Waters users at West Lakes can still enjoy recreational fishing and boating, however should remain vigilant following yesterday’s discovery of a fish kill.
On Thursday 11 January, Primary Industries & Regions SA (PIRSA) Fisheries and Aquaculture was alerted to a fish kill of approximately two to three hundred fish including Bream, Snapper, Mulloway, Trevally, Mullet and Crabs at West Lakes, near the Trimmer Parade inlet.
Fish were inspected and determined to have died more than 6-12 hours before and were too decomposed for further testing. Water samples were collected from the scene for investigation and testing. The cause was determined to be a combination of low oxygen (recorded at less than 30%), high temperature, dodge tides and potential algal blooms during the previous week.
Fish kills of this nature are not uncommon in SA waterways, including estuaries, embayment’s and man-made waterways. No harmful or toxic algae has been detected in the water samples collected on 11 January 2018.
Dead or dying fish found during any fish kill event are not recommended for human consumption. SA Health have advised that there are no restrictions on water based activities in West Lakes.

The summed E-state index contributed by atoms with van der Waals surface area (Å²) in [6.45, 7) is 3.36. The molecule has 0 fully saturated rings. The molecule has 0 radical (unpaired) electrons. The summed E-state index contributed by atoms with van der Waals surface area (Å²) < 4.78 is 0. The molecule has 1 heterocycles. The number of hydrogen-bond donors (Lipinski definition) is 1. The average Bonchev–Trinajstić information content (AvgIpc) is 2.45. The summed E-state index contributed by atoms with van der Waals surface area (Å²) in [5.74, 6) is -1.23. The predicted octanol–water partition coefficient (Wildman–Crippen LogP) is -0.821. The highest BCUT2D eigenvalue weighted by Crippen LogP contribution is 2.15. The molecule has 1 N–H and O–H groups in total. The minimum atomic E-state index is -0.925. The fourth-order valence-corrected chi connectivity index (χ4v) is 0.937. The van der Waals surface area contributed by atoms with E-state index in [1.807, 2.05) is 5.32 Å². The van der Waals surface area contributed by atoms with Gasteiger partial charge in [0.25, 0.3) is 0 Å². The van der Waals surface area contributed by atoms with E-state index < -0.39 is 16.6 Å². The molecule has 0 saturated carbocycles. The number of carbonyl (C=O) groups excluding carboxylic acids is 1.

Fish kills should be reported to the FISHWATCH 24 hour hotline 1800 065 522.
Quotes attributable to PIRSA Fisheries and Aquaculture Acting Executive Director, Jon Presser
Water users and visitors to the West Lakes area can still enjoy recreational fishing and boating on the water; however any dead or dying fish should not be taken for consumption.
While some people may be concerned when seeing dead or distressed fish, it is important to remember that this is not uncommon during the summer periods.
For more information on FISHWATCH and how to report large numbers of dead fish or other aquatic animals, visit http://www.pir.sa.gov.au/fishing/fishwatch
Members of the public are urged to report large numbers of dead fish or other aquatic animals to the 24-hour Fishwatch hotline on 1800 065 522.
For further information visit www.pir.sa.gov.au/biosecurity/aquatics/mass_fish_die-off